When it comes to cybersecurity, terms used to describe different attack methods are often confusing to individuals and business owners. However, knowing the basics regarding cyberattacks is often the first step in protecting your organization and its data from cyber threats. Before diving into specific malware types, it’s first crucial to understand malware as a whole.
What is Malware?
If you’ve ever received warnings that your technology has been compromised by malware, then you know the stress that can cause. The term malware comes with a negative connotation, but what exactly does it mean? Malware is a general term used for a tech program that intends to infiltrate and/or damage a piece of technology. Some malware programs are designed to simply break in and collect information from a device. This can be very dangerous in terms of cybersecurity, as critical information about an organization or its customers may be compromised. Other malware programs cause harm to devices by slowing down or stopping functionality. Some may even transfer control of a device to a third party.
Malware is an inclusive term – there are further distinctions that specify the type of attack. Two of the most common forms of malware are viruses and ransomware.
The term virus, similar to its use in healthcare, refers to a type of malware that spreads to devices through infected files. Some viruses are associated with worms, which are corrupted pieces of code that clone themselves and travel in that way. As it travels through networks, a virus causes damage, such as corrupting data or software programs. Often, viruses lead to system failure and/or a loss of sensitive information and data.
Viruses easily spread through devices on the same network, but how do they initially reach the network? This can happen in a variety of ways. Often, phishing emails are the main culprit. Phishing refers to the sending of fraudulent emails under the guise of a reputable company or individuals. These emails sometimes ask recipients to reveal personal information, but they may also hide viruses in their attachments that when opened, unleash themselves on the organization’s network.
Unlike programs that simply corrupt your devices or steal information automatically, ransomware is a unique type of malware that locks your devices, networks, or files until you pay a ransom fee. Like other malicious programs, ransomware can make its way into your devices in a variety of ways, including email attachments, popup ads, etc. Unfortunately, many device owners don’t even know that ransomware has affected their technology until they are no longer able to access it.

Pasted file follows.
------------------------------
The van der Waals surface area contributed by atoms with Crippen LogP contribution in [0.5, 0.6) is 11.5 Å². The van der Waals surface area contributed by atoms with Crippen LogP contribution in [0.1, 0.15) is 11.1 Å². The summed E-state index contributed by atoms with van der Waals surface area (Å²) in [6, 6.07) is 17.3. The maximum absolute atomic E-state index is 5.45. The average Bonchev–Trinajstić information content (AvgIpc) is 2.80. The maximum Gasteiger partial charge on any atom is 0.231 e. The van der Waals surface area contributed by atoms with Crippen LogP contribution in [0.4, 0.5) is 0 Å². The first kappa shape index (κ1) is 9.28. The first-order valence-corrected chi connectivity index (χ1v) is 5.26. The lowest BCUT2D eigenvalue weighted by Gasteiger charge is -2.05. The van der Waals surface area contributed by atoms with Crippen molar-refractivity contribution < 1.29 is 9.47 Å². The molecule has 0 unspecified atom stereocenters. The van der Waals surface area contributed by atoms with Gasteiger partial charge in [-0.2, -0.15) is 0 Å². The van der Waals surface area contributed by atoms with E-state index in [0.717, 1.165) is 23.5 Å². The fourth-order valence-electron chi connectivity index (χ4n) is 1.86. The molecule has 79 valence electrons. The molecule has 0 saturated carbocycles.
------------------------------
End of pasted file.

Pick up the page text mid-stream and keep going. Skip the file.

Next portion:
Often, ransomware encrypts systems, programs, and files. Owners then are faced with the dilemma – either lose these or pay the ransom fee to access the key needed to decrypt them. There is a misconception surrounding ransomware that if data has been backed up properly before an attack, that data can be restored – eliminating the need for paying the ransom. However, cyber hackers have long since found ways to include data backups in their attack in attempts to give owners no other option than to pay up.
Depending on the size of the affected organization and the sensitivity of the locked information, the amount of ransom demanded by hackers can vary greatly. It’s important to note that although paying the ransom may seem like an easy solution, those who created the malware are criminals. So, making the payment doesn’t guarantee they will release the hacked information or devices. In cases where ransomware is discovered, bringing in the authorities is the appropriate first step.
Tips for Avoiding Malware
Dealing with a cybersecurity attack of any kind is stressful, and often expensive in terms of associated costs or lost information. The best approach is to prevent malware from affecting your devices in the first place. While no method is foolproof, there are several ways to help protect your company from cybersecurity attacks.
Ensuring standardized software throughout an organization and preventing individuals from installing additional software onto the network is a smart first step. Standardization also helps when it comes time to update software. Establishing safeguards that protect a company’s networks is also critical. These include firewalls, utilizing a VPN, and conducting regular audits to assess network security and address any issues.
Also, while business owners tend to be decision-makers regarding preventative measures, all individuals within an organization can unleash cyber threats on the technology. So, they too need to be educated and trained on cybersecurity and how to identify and properly report security threats to the appropriate department.
Kustura Technologies - Partners in Cybersecurity
Navigating the world of cybersecurity is overwhelming – especially because hackers are smart and the attack efforts are ever-evolving. It’s not a matter of “if” a cyber attack will affect your business, but more of a “when.” So, establishing a plan for keeping your organization’s devices and networks secure and both preventing and dealing with threats is crucial for organizational success. Some businesses choose to take on cybersecurity in-house. But for those without an experienced IT team in place, partnering with external IT experts is often the best route to take.
Kustura Technologies offers cyber IT security systems designed to protect your organization’s network, files, and data. We constantly monitor your cybersecurity so you can focus on other aspects of your business rather than preventing cyber threats. The United States consistently comes in at #1 in terms of the frequency of cyberattacks. Don’t let your business become part of that statistic – contact us today to discuss your IT needs and get some peace of mind knowing your business is protected.
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